How does it work? A scientist or team of scientists starts a project by identifying a relevant problem in the field and developing a plan to solve it. They may be looking for information on a certain topic, seeking input from others about their idea, or simply trying out different methods to see what works best. The project organizer posts details of the project on SciStarter where other researchers can find them. When they find an initiative that sounds interesting, they sign up and contribute resources as requested within the project description. In return, they receive credit towards their SciStarter profile score, which can then be used to identify similar projects that may not have been found otherwise.
Scientists use SciStarter to search for open problems in their fields of interest, get involved with existing projects to help them progress further, or start their own projects from ideas generated through participation in other people's initiatives. As well as helping scientists find work, this model can also provide a way for them to get experience and training, with opportunities such as lab slots being made available for those who need them.
The Science Citation Index (SCI) is a citation index developed by Eugene Garfield for the Institute for Scientific Information (ISI). It was first introduced in 1964 and is now owned by Clarivate Analytics (previously the Intellectual Property and Science business of Thomson Reuters). Its main purpose is to evaluate the quality and importance of research published in journals within a specific field.
SCI covers more than 23,000 journals from over 9,500 institutions in 102 countries. It is estimated that more than 99% of all scientific papers are published in journals listed in SCI. The remaining 1% appear in books or conference proceedings pages. Only articles that have been formally peer reviewed can be included in SCI. There are three categories into which publications are classified by SCI: primary sources, secondary sources and specialized journals.
A primary source is an article or book that has never been reprinted; every copy is different. For example, Darwin's On the Origin of Species is a famous work that started the science of evolution. This book has never been re-printed since its initial publication in 1859. It is considered primary because it is unique; no other book shares this information on evolution.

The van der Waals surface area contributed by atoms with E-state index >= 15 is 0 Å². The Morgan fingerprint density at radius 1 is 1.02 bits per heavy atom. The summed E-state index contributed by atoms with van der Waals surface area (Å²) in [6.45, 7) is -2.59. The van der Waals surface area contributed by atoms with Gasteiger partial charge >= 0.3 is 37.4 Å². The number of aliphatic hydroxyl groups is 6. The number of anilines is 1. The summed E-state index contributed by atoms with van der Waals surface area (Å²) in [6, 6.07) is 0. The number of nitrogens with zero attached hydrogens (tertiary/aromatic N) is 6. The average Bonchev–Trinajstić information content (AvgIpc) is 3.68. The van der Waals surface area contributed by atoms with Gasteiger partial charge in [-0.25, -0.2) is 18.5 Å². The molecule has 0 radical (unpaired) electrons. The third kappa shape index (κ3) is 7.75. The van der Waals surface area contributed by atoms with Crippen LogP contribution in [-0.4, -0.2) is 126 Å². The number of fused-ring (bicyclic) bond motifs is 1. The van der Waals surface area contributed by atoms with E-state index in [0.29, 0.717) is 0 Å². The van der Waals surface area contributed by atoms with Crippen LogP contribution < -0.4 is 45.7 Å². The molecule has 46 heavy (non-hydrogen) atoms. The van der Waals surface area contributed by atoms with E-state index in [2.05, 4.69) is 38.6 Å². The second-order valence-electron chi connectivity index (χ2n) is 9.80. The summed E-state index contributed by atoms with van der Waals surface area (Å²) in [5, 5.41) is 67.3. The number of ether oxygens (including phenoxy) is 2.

A secondary source is an article that has been republished at least once. For example, American Scientist magazine publishes new articles every month based on studies conducted by scientists around the world.
In summary, Science Daily is essentially a site that aggregates and curates science news. The articles are chosen from press releases sent in by universities and other research institutes.
Science Daily does not itself conduct any original research. Instead, it reports on research published in reputable journals and books.
Many scientists view Science Daily as a useful way of keeping up to date with developments within their field. As well as reading the daily news summary, you can read more in-depth articles if you want to learn more about topics covered in the news.
There are many other websites like Science Daily so you should consider what kind of content you want to read before you select one. Look at the quality of writing and evidence for yourself. If an article looks interesting, click through and see what else is available.
All good websites provide a link back to the source where you can find out more information about the study or article you have just read. Try to look at these links when you first visit a website to make sure that they still work and that there isn't anything hidden.
Finally, check to see if there are any peer review processes in place for articles published on Science Daily. Some studies require authors to publish their findings in reputable journals before they will publish their results.